Excuse my… umm… What?
Recently I heard yet again, “Excuse my French” before someone swore. Really? That wasn’t French.
Sometimes people don’t realize what they’re saying because some phrases have become so common.
No matter where you are, I think it’s time we take a look at our language (I was guilty of #4 until I did research for this post.)
1 Indians (when referring to aboriginal groups in Canada).
Aboriginal refers to First Nations (Mi’kmaw, Maliseet, Mohawk, etc.), Metis (communities with First Nations and European culture), and Inuit.
2 Too many chiefs, not enough indians or Lowest man on the totem pole
Both of these references are insulting to First Nations people. For the latter phrase, it’s also totally inaccurate because every image on the totem pole is part of a sacred story.
5 That’s so gay!
Being gay is neither good nor bad. It just is. It shouldn’t be an insult.
6 What a retarded thing to do!
There’s nothing good about the word retarded.
7 He gyped me out of $10.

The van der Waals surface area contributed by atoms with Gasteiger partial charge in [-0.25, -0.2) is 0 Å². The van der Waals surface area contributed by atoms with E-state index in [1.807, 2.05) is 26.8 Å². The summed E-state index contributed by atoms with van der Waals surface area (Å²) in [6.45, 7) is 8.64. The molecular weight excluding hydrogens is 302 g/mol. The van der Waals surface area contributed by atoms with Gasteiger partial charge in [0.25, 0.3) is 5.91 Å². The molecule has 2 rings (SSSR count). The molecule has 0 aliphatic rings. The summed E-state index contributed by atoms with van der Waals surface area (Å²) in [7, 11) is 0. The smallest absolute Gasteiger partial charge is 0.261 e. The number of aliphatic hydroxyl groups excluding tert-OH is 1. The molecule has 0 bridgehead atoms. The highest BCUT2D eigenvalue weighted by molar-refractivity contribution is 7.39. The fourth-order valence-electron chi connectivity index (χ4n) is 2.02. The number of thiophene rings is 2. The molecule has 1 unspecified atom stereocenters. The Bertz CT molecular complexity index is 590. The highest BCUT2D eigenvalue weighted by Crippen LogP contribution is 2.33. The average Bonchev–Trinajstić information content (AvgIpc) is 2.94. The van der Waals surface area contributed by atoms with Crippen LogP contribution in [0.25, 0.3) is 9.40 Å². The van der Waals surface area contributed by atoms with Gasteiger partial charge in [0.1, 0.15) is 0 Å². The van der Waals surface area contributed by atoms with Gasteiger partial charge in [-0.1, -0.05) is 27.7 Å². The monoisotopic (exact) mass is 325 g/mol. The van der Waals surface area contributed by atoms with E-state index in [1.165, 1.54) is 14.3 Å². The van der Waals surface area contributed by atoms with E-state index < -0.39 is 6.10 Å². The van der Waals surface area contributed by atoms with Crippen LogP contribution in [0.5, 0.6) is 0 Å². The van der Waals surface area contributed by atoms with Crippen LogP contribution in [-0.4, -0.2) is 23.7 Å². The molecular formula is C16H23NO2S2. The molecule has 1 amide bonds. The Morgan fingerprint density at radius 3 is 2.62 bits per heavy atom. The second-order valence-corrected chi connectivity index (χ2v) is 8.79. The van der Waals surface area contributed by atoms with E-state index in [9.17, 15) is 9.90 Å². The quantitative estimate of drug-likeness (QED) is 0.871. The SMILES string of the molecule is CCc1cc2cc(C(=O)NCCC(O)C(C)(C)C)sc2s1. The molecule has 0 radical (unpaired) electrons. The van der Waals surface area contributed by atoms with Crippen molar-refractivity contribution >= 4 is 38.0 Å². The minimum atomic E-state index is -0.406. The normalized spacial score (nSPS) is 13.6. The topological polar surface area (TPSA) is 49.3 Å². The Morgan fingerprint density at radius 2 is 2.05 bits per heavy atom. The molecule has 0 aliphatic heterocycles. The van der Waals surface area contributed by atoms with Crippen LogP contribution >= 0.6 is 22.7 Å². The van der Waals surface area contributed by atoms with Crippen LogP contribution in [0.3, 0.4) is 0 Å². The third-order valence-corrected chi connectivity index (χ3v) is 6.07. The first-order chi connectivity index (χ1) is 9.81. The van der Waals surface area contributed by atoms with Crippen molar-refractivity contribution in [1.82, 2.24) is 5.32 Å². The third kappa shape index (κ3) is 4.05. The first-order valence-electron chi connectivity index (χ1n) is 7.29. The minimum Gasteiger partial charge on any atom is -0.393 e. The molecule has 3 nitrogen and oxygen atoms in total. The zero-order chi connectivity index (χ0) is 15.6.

That’s insulting the Romany people, often and inaccurately called gypsies.
They’re actually Inuit, not Eskimos
9 DWA (driving while Asian) or references to women drivers
Why do we need to generalize? People are people. Let it go. Sigh. Read some of the research on genders and driving.
10 Referring to he for employees or managers, admin jobs as she, or using words like man-hours.
Aim for inclusive words like they, s/he in writing, business people, staff hours, etc.
11 Just ask the girls at the front desk to give you a parking pass.
Avoid referring to women as girls and men as boys.
(Jason Peters of Nation2Nation Consulting confirmed how to refer to aboriginal communities correctly ~ Thanks, Jay!)
Also, if you want to learn more about offensive language you may be using without realizing it, check out these lists from:
What phrase or word are you replacing in your conversation now?